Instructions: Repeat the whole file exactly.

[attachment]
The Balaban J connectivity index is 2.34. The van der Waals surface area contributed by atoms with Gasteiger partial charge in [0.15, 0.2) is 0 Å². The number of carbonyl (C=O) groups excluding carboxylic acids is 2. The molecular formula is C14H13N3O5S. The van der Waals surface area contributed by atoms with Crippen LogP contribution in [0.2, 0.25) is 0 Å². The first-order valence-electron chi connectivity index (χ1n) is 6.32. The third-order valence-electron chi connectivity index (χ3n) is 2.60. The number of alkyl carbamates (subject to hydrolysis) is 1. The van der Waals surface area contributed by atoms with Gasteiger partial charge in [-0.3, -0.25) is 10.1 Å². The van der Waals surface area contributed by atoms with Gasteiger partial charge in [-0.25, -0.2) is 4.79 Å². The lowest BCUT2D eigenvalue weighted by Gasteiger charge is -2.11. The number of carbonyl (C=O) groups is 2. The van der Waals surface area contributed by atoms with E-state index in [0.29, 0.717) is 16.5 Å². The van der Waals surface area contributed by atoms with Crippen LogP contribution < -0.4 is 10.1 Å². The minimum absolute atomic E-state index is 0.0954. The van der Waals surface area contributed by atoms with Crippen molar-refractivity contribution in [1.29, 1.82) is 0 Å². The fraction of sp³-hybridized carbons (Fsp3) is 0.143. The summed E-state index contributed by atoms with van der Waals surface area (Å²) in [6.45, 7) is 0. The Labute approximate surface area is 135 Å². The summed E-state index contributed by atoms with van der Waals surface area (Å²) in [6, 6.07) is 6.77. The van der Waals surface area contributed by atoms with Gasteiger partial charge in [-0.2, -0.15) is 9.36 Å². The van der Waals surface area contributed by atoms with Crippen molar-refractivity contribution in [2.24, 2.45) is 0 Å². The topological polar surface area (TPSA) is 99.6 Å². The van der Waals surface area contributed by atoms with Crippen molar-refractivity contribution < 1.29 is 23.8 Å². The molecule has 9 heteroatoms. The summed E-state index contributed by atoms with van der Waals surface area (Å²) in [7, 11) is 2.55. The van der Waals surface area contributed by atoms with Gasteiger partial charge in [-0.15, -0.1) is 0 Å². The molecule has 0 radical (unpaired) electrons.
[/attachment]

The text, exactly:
The Balaban J connectivity index is 2.34. The van der Waals surface area contributed by atoms with Gasteiger partial charge in [0.15, 0.2) is 0 Å². The number of carbonyl (C=O) groups excluding carboxylic acids is 2. The molecular formula is C14H13N3O5S. The van der Waals surface area contributed by atoms with Crippen LogP contribution in [0.2, 0.25) is 0 Å². The first-order valence-electron chi connectivity index (χ1n) is 6.32. The third-order valence-electron chi connectivity index (χ3n) is 2.60. The number of alkyl carbamates (subject to hydrolysis) is 1. The van der Waals surface area contributed by atoms with Gasteiger partial charge in [-0.3, -0.25) is 10.1 Å². The van der Waals surface area contributed by atoms with Gasteiger partial charge in [-0.25, -0.2) is 4.79 Å². The lowest BCUT2D eigenvalue weighted by Gasteiger charge is -2.11. The number of carbonyl (C=O) groups is 2. The van der Waals surface area contributed by atoms with E-state index in [0.29, 0.717) is 16.5 Å². The van der Waals surface area contributed by atoms with Crippen LogP contribution < -0.4 is 10.1 Å². The minimum absolute atomic E-state index is 0.0954. The van der Waals surface area contributed by atoms with Crippen molar-refractivity contribution in [1.29, 1.82) is 0 Å². The fraction of sp³-hybridized carbons (Fsp3) is 0.143. The summed E-state index contributed by atoms with van der Waals surface area (Å²) in [6.45, 7) is 0. The Labute approximate surface area is 135 Å². The summed E-state index contributed by atoms with van der Waals surface area (Å²) in [6, 6.07) is 6.77. The van der Waals surface area contributed by atoms with Gasteiger partial charge in [-0.2, -0.15) is 9.36 Å². The van der Waals surface area contributed by atoms with Crippen molar-refractivity contribution in [2.24, 2.45) is 0 Å². The topological polar surface area (TPSA) is 99.6 Å². The van der Waals surface area contributed by atoms with Crippen molar-refractivity contribution < 1.29 is 23.8 Å². The molecule has 9 heteroatoms. The summed E-state index contributed by atoms with van der Waals surface area (Å²) in [7, 11) is 2.55. The van der Waals surface area contributed by atoms with Gasteiger partial charge in [-0.15, -0.1) is 0 Å². The molecule has 0 radical (unpaired) electrons.